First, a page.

Why Splice Bombed At The Box Office, And What We Can Learn From It

American-born Canadian director Vincenzo Natali has shown a knack for being tuned into the zeitgeist of both the sci-fi and horror scenes. His 1997 feature film debut, "Cube," preceded the "Saw" and "Escape Room" movies in pitting strangers up against sadistic traps meant to test their wits and will to live. His second film, 2002's "Cypher," has the same paranoid atmosphere and noir-meets-cyberpunk aesthetic as "Dark City," "The Matrix," and other sci-fi thrillers from around the time of its release. Even when he shifted to working more on TV, Natali found himself directing trail-blazing genre series like "Hannibal," "Orphan Black," and "Westworld."

Every rule has an exception, though — and for Natali, it's his 2010 film "Splice," at least so far as the box office goes. After premiering at the Sitges Film Festival a year earlier, "Splice" was picked up by "The Matrix" producer Joel Silver and Warner Bros. at the Sundance Film Festival in 2010. The pair had high hopes for Natali's mid-budget sci-fi horror movie, with reports at the time claiming they felt they had found "the next 'Paranormal Activity.'" But in spite of its positive reviews and heavy marketing push, "Splice" failed to make much of an impression on the moviegoing masses.

Raising Dren

Adrien Brody and Sarah Polley star in "Splice" as a pair of geneticists who, having apparently never seen any sci-fi horror film ever, decide to throw caution to the wind and splice together different types of animal DNA to create a human-animal hybrid. The two end up making Dren (played by Delphine Chanéac), a rapidly-developing human-like creature that has gills, retractable wings, a large tail with a stinger, and other traits that make them very dangerous. Things take a turn for the twisted from there, as the movie blends disturbing acts of sex and violence with deeper themes about creator-creation relationships and mankind's hubris. Unsurprisingly, Guillermo del Toro was attracted to this "Frankenstein"-style tale early on and served as an executive producer.

The relevancy of "Splice" wasn't lost on anyone. In his review of the movie, Roger Ebert said it was "well-timed to open soon after genome pioneer Craig Venter's announcement of a self-replicating cell." Comparisons to David Cronenberg's body horror work were similarly unavoidable, as were those likening the film to a more self-serious riff on Roger Donaldson's exploitive hit 1995 sci-fi horror thriller "Species." The movie's dour tone and nasty plot twists also made it divisive among critics, with some slamming it as being little more than a lewd B-movie hiding beneath its slick surface and lauded cast and creatives.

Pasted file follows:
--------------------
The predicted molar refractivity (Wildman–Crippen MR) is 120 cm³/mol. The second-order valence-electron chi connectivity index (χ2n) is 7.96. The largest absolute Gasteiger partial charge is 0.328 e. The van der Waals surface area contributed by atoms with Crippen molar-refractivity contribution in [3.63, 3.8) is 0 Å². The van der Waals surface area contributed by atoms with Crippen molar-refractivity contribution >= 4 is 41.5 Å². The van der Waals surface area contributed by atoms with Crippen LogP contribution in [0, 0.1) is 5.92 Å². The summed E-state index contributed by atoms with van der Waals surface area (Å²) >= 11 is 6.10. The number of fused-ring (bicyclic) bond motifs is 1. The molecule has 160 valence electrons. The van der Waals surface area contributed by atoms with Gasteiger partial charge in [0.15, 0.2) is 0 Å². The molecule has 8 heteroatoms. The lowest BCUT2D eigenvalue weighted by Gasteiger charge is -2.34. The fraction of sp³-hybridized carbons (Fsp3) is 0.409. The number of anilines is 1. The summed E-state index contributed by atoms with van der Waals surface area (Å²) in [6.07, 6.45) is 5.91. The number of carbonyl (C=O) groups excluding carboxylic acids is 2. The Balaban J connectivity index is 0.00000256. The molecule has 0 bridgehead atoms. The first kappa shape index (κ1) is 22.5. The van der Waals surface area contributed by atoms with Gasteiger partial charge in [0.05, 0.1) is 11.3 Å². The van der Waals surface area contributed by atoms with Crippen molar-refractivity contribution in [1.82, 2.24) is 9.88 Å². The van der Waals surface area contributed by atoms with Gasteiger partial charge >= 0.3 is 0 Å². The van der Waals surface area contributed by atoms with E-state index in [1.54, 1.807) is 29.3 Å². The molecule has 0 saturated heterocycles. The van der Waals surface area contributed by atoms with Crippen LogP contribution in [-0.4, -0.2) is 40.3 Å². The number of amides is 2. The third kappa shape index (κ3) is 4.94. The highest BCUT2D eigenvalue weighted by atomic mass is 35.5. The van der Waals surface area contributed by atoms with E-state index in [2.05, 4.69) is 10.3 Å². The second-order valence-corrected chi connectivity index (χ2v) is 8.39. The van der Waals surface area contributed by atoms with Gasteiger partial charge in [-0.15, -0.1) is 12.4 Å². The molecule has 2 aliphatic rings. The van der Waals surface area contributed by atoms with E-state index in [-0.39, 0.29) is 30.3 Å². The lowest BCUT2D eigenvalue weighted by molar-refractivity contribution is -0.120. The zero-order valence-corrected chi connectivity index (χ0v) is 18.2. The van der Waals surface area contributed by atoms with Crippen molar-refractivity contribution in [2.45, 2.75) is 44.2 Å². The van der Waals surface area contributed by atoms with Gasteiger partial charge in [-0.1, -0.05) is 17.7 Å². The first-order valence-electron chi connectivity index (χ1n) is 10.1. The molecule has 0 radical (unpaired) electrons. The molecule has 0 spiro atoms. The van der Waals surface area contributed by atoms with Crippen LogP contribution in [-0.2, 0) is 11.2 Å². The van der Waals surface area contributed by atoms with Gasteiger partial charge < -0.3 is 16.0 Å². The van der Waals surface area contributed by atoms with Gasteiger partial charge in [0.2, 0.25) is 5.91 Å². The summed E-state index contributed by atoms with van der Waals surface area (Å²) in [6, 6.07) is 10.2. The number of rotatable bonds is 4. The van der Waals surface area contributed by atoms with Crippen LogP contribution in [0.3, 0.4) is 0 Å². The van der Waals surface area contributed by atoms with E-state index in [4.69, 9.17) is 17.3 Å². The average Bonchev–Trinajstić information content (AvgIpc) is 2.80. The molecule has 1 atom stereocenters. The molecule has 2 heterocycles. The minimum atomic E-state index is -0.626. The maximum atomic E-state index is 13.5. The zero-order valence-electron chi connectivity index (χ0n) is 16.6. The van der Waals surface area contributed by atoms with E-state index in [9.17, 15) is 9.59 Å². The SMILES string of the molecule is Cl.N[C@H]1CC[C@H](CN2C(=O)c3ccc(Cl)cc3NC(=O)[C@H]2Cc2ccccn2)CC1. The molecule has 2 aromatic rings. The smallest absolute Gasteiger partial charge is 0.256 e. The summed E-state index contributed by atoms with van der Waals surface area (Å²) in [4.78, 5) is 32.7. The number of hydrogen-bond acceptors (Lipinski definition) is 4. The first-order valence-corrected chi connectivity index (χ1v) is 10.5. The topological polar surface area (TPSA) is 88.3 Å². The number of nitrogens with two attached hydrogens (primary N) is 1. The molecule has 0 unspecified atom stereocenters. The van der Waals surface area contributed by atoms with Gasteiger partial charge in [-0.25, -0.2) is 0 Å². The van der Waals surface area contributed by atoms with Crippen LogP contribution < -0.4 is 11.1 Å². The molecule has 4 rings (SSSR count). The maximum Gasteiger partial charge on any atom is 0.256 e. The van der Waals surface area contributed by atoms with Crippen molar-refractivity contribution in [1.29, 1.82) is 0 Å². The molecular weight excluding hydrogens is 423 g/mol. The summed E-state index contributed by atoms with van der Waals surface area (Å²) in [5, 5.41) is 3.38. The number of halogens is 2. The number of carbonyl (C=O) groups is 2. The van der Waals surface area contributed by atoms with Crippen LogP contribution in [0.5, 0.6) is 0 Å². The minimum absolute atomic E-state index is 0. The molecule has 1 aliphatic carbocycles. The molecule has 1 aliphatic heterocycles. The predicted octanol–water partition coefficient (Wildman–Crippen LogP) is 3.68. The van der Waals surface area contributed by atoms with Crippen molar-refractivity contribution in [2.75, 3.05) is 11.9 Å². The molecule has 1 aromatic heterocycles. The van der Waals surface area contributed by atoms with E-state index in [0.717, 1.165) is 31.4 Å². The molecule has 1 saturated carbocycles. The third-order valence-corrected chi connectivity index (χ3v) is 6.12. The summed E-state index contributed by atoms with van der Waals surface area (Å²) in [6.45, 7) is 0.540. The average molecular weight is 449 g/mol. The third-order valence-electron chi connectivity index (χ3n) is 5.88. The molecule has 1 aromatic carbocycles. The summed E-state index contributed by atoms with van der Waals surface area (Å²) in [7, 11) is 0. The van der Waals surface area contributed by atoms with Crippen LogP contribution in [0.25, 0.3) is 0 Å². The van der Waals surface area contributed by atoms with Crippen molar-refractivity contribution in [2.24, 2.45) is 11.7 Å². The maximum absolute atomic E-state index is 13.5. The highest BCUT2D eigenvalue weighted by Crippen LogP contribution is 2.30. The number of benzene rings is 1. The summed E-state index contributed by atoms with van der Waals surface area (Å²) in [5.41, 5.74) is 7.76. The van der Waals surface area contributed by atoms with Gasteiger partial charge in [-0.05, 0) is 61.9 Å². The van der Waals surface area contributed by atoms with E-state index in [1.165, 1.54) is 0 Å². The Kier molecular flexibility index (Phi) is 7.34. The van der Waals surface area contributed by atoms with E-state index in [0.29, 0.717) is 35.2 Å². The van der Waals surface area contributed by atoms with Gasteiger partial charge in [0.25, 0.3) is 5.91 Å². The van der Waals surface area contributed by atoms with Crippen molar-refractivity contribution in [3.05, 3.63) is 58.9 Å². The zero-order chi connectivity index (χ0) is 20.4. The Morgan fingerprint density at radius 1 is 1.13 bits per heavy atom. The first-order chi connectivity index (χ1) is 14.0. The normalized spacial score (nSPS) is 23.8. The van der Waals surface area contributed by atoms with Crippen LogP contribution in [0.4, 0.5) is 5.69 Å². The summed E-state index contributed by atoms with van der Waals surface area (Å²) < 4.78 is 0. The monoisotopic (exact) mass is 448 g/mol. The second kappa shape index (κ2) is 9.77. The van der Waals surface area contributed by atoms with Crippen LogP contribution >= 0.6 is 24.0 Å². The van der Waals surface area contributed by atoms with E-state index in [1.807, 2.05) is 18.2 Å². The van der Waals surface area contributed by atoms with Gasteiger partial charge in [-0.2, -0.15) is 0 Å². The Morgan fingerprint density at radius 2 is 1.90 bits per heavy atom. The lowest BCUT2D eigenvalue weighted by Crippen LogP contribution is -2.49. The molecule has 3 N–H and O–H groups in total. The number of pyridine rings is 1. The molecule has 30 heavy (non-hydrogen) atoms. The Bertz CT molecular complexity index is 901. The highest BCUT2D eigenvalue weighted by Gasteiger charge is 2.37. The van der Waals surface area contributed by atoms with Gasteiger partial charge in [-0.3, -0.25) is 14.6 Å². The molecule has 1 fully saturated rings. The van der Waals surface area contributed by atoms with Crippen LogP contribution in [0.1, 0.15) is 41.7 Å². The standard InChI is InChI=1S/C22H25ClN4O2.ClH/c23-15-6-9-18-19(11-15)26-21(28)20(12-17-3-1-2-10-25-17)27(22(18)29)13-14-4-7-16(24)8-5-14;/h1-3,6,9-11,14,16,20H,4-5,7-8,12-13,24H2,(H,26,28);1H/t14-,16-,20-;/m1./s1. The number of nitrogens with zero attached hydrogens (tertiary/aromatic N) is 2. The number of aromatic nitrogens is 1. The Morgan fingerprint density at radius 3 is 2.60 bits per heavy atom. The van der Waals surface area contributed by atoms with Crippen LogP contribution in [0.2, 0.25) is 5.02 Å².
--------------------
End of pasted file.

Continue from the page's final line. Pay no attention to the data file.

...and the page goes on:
Audiences weren't exactly wowed by "Splice," giving it a D CinemaScore when it opened in theaters on June 4, 2010. The film went on to gross $28.5 million at the box office against a $30 million budget, with Silver's Dark Castle label taking the biggest hit after it committed upwards of $35 million to purchasing and promoting the movie on the heels of its run on the festival circuit.

Mistakes were made

The thing that doomed "Splice" was expectations. Where "Paranormal Activity" has an easy-to-access premise and subject matter that allowed it go from film festival gem to box office success, Vincenzo Natali's tale of parentage and playing God is far too twisted and grisly to appeal to mainstream tastes. The movie was never intended to launch a franchise, either. As Natali explained around the time of its release, the film's ominous, open-ended final scene was meant to encourage people to think deeper about the themes at the heart of "Splice." A potential sequel, on the other hand, was far from his mind.

Then there was Warner Bros.' decision to release "Splice" in the midst of the 2010 summer movie season. Had the studio positioned the film as counter-programming to the other wide releases in theaters at the time (such as "Shrek Forever After," "Iron Man 2," and "Prince of Persia: The Sands of Time"), it might have been better able to build word of mouth and thrive in a limited rollout. Instead, "Splice" was forced to go head-to-head with the biggest blockbusters of the year for space in theaters and was quickly pushed aside to make room for crowd-pleasers like "Toy Story 3" and "Despicable Me."

As for Natali, "Splice" bombing wasn't, per se, bad for his career. He was linked to some major studio projects near the time of the film's release, including a movie based on DC Comics' "Swamp Thing." Instead, he moved into TV and, later, streaming with Netflix's Joe Hill horror adaptations "In the Tall Grass" and "Locke & Key." In a way, the small screen has afforded Natali more freedom to continue telling the type of unsettling, niche stories he's always been most interested in. So maybe all's well that ends well.